There are calls for tougher rules for nail salons to make them safer after a public health survey found 88 percent of businesses in Wellington didn't meet adequate disinfecting and sterilisation standards.
The Survey of Knowledge and Infection Control Practices in Salons Offering Nail Services by Regional Public Health assessed 57 nail and beauty salons between January and July of 2017.
The report found some salons were using heel blades to remove calluses and rough skin, which many health professionals consider to be dangerous.
Senior podiatrist Katie Vodanovich told Morning Report she was shocked by the survey results.
"But, can't say I'm surprised."
"The public doesn't have an awareness and they are at risk," she said.
She said people with diabetes or those on cancer treatment were at a higher risk because their immunity was lower.
"There's a risk of blood-borne viruses - Hep C, Hep B - not to mention the bacterial and fungal infections you can get from cross contamination and not cleaning your instruments and not having a hygienic service."
There were many cheap nail bars popping up all over but people didn't understand the risk of going there, she said.
Salons that charged $40 or less for a manicure were about three times more likely to have an inadequate number of trained staff than those charging more, the survey found.
Overall, more than half of the salons surveyed had staff that weren't adequately trained.
Salons that were cheaper, had fewer trained staff suggesting a higher risk of infection due to less awareness of preventable infections.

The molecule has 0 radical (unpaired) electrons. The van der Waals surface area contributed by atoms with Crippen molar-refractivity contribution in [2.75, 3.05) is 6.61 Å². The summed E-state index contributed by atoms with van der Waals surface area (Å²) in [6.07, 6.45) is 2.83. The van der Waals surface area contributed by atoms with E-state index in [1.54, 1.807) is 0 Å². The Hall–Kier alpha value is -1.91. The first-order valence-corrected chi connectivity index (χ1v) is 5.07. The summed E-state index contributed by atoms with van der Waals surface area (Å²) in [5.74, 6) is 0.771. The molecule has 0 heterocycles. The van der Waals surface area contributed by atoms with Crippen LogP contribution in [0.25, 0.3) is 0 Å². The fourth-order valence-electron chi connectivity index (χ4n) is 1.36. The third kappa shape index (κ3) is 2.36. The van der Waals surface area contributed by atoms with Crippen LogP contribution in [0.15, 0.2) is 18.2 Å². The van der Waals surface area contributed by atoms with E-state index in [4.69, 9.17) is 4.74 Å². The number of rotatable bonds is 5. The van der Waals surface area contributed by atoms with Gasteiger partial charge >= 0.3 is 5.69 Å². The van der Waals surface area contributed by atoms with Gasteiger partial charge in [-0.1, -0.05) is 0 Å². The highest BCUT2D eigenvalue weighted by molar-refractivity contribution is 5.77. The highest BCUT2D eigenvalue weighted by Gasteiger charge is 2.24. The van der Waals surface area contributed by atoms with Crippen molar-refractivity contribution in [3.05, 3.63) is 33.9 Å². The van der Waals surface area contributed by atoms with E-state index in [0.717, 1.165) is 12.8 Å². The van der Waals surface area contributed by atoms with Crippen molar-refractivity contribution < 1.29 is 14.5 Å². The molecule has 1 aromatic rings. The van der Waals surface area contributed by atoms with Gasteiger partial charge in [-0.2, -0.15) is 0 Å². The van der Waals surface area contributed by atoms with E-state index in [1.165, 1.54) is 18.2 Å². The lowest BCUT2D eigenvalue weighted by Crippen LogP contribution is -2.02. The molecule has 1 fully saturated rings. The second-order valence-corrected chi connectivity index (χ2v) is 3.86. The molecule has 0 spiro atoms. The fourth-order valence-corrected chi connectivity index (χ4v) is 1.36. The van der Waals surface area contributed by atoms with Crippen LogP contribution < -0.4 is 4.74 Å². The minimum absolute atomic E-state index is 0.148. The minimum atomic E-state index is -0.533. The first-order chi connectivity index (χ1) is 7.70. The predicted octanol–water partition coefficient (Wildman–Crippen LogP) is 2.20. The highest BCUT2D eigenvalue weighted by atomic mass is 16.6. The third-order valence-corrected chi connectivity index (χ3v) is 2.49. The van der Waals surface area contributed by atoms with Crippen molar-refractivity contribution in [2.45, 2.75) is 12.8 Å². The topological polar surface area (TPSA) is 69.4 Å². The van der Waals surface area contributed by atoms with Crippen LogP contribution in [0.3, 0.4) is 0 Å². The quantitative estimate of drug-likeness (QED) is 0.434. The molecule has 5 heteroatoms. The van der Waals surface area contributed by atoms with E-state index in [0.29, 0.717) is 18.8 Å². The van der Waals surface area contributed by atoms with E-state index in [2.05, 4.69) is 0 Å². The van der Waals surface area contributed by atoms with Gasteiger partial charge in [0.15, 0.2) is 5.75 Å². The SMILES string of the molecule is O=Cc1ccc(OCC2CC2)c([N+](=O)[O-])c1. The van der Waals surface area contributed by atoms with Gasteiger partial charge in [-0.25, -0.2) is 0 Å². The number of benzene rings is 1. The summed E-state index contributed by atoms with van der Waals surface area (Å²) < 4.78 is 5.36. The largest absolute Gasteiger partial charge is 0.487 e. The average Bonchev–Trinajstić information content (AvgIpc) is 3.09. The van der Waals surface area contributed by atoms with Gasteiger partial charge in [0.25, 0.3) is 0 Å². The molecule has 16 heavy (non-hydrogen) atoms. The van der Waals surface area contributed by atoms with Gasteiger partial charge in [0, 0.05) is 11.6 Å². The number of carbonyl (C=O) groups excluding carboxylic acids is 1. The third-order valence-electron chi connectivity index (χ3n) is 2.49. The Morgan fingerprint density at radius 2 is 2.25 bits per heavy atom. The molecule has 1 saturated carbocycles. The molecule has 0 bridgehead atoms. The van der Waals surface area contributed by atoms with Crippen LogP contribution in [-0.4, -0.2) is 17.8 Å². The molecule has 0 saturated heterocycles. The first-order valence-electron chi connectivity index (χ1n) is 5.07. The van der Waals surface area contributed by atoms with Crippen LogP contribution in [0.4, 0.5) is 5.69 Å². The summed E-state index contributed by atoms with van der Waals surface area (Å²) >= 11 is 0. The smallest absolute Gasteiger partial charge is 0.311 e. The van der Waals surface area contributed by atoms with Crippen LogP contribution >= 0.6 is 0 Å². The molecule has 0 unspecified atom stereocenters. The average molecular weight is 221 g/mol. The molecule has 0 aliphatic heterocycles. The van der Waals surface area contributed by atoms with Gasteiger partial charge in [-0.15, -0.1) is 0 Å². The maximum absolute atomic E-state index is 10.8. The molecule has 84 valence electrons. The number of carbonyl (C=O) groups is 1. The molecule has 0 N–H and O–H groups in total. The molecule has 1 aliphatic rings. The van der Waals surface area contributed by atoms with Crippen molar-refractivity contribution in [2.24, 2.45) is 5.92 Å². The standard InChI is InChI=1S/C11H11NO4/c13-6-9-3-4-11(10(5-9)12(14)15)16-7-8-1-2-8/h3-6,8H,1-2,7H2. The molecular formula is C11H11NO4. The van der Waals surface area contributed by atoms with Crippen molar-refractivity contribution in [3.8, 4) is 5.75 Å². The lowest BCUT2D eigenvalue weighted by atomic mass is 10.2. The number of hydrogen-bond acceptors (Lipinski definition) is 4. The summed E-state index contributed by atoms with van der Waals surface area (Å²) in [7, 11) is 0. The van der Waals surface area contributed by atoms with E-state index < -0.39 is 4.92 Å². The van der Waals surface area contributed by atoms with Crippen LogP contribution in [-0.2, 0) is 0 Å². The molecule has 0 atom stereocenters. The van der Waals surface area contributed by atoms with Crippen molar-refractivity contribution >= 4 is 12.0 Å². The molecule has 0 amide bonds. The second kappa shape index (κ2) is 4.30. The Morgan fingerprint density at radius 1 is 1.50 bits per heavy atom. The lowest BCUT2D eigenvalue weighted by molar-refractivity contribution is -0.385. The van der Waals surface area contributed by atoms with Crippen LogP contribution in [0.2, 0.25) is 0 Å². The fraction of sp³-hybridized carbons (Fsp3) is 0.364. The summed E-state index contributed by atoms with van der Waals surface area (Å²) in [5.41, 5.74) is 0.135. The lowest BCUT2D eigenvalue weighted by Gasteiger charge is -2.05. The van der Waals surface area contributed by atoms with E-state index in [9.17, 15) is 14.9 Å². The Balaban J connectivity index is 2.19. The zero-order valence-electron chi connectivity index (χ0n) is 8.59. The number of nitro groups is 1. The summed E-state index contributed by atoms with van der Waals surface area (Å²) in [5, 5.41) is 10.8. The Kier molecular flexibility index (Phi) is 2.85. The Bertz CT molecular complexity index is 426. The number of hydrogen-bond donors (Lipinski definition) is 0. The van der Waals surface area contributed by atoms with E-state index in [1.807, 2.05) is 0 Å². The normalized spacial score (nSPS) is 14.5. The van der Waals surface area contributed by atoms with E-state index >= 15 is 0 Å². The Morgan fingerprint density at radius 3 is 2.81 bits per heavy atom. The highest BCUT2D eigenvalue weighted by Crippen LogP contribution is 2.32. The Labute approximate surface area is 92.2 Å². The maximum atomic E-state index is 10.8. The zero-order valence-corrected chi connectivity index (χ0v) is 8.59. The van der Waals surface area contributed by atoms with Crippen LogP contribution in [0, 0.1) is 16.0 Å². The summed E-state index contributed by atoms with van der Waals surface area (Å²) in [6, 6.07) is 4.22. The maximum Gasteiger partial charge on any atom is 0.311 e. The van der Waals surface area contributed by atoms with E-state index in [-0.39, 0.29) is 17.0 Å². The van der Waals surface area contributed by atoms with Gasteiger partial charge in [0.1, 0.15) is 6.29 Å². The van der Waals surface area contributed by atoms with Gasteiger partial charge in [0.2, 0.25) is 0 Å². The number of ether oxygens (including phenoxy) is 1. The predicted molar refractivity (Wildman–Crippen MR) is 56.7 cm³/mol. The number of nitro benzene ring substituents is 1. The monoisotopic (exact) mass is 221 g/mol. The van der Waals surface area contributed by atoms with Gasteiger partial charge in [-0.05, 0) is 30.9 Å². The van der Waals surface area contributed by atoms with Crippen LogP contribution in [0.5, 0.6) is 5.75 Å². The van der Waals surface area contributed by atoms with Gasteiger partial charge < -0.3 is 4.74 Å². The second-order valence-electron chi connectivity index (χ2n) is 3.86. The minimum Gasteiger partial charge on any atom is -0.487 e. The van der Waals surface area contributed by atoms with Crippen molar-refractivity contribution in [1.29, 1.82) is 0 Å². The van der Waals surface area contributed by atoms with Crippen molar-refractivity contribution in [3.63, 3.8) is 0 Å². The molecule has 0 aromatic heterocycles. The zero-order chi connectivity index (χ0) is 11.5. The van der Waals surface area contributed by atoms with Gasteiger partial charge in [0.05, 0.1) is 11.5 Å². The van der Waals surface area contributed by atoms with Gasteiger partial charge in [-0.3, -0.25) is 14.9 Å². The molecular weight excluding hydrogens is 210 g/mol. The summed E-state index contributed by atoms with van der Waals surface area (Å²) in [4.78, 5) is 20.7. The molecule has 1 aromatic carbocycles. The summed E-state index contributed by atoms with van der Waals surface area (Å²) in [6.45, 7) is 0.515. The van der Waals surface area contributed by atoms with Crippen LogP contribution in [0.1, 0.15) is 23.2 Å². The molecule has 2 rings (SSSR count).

Furthermore, only 16 percent of salons said all their staff were fully vaccinated. None of them paid for staff vaccinations.
In turn, putting clients at risk of the Hepatitis B virus (HBV) infection from inadequately sterilised equipment after exposure to blood from a previous client or staff member who might be a carrier of HBV.
Beauty industry unregulated
In New Zealand, there are no national regulations or minimum standards for nail and beauty salons. There are bylaws in some areas that state minimum standards and registration.
A council is required to determine that an issue is significant in order to establish a new bylaw.
There is a bylaw in Auckland, Napier, Dunedin, Masterton, South Wairarapa, Stratford, Ruapehu and Timaru that covers licensing and inspection of nail technicians, beauticians, body piercers and tattooists.
There is no bylaw in Wellington City, Porirua, Kāpiti Coast, Lower Hutt or Upper Hutt.
Nelson and Marlborough councils chose not to pursue bylaws citing insufficient local evidence of unhygienic premises or associated health problems, instead preferring a national standard, the report said.
Ms Vodanovich said, for a start, those going for nail treatments could make sure the salon was a member of the New Zealand Association of Registered Beauty Therapists (NZARBT), that the instruments were clean, what instruments were being used, and if they were shared between clients without washing.
She said only council bylaws weren't enough.
"There needs to be some level of government oversight on making sure that industry is regulated.
"We need regulation at a national level."